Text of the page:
Job fairs are so overrated! I went to one after college, and it didn’t help me one bit. But my network helped me land a job which I still have.
Now, if you found your first job – or any job for that matter – through a job fair, I’m not dissing you. I’m just saying that networking has served me far better than any job fair ever has. And I believe a great network will do the same for you.
That’s because personal connections get things done.
My First Chance to Land a Job
When I first started looking for teaching positions, I got some help from someone I knew at church. The children’s ministry director checked out my resume and got me an interview.
I’d only talked with her a few times. But she was kind and connected to my college.
In the end, that first interview didn’t pan out – at least, not in the form of a paying position. But the experience built up my confidence.
After graduation, I learned that my alma mater wanted a middle school English teacher. I knew the head of the department. She’d been one of my favorite teachers. I’m sure that connection was what got me another interview.
But I didn’t land a job that time either. Still, the superintendent, who remembered me, said he’d keep me in mind. He thought I’d be a better fit at the elementary school level since I’d studied elementary education.
Only a few weeks went by before I got a call from one of the principals. He was looking for a reading support teacher. I interviewed, and, finally, got a job!
The position was part time, but it was better than subbing. And it got my foot in the door.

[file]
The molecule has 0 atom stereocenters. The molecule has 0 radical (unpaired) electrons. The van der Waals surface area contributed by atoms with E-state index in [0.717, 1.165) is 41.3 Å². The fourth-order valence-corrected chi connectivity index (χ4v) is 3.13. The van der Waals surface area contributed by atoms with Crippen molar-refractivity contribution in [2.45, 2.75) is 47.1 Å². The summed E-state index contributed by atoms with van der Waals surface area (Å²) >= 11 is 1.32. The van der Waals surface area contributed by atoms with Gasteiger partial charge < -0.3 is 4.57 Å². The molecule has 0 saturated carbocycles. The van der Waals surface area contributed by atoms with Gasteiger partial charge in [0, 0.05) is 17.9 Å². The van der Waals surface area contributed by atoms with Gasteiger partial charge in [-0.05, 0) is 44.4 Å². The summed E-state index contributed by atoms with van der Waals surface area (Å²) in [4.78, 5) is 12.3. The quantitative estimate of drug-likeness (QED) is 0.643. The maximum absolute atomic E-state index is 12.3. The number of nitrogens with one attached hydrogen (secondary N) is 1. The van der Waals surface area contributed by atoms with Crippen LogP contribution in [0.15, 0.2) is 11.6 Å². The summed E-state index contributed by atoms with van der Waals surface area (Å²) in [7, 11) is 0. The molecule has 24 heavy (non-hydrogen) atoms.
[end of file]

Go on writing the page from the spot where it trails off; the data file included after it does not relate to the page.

Building More Connections
And, while I was at it, I decided to put my extra time to good use.
The district Athletic Director was looking for a junior varsity volleyball coach. I’d played in high school and college. He knew me – or had heard of me – and gave me a shot.
So I spent the rest of the year working with high school players and their parents.
Six months went by, and the end of the school year arrived. A full-time teaching position had opened up. The superintendent offered me a job as an elementary teacher in the building where I was working.
I enthusiastically accepted his offer, and that’s where I still am today.
Your Network’s Bigger Than You Think!
While job fairs do work, there are some things that only a network can do. The people you know can help you find a job and achieve your goals better than any recruiter. And that’s because they know you and want to help you succeed.
That’s why your job search should always start with the people who know you best.
Harvey Mackay, author of Dig Your Well Before You’re Thirsty, says that most of us underestimate our networks. We worry that we don’t know enough people.
This is especially true of introverts.
But have you thought of everyone who could help you?
- Friends of friends
- Your family
- Your family’s family
- People you know through church
- People you know through sports, clubs, volunteer organizations, etc.
- Classmates (grade school and college)
When you start listing the people you know, the size of your network will likely surprise you. It’ll build to a couple hundred – or thousand – people in no time.
And, again, the great thing about asking people you know for help is that they care about you. Most will be happy to help if you’ll only ask.
You can’t say the same thing about most recruiters who won’t know you from Adam.
There’s no relationship there.
So before you head off to the next job fair or recruiting event, stop and ask yourself:
“Have I tapped the full potential of my network?”
If not, there’s no better place to start!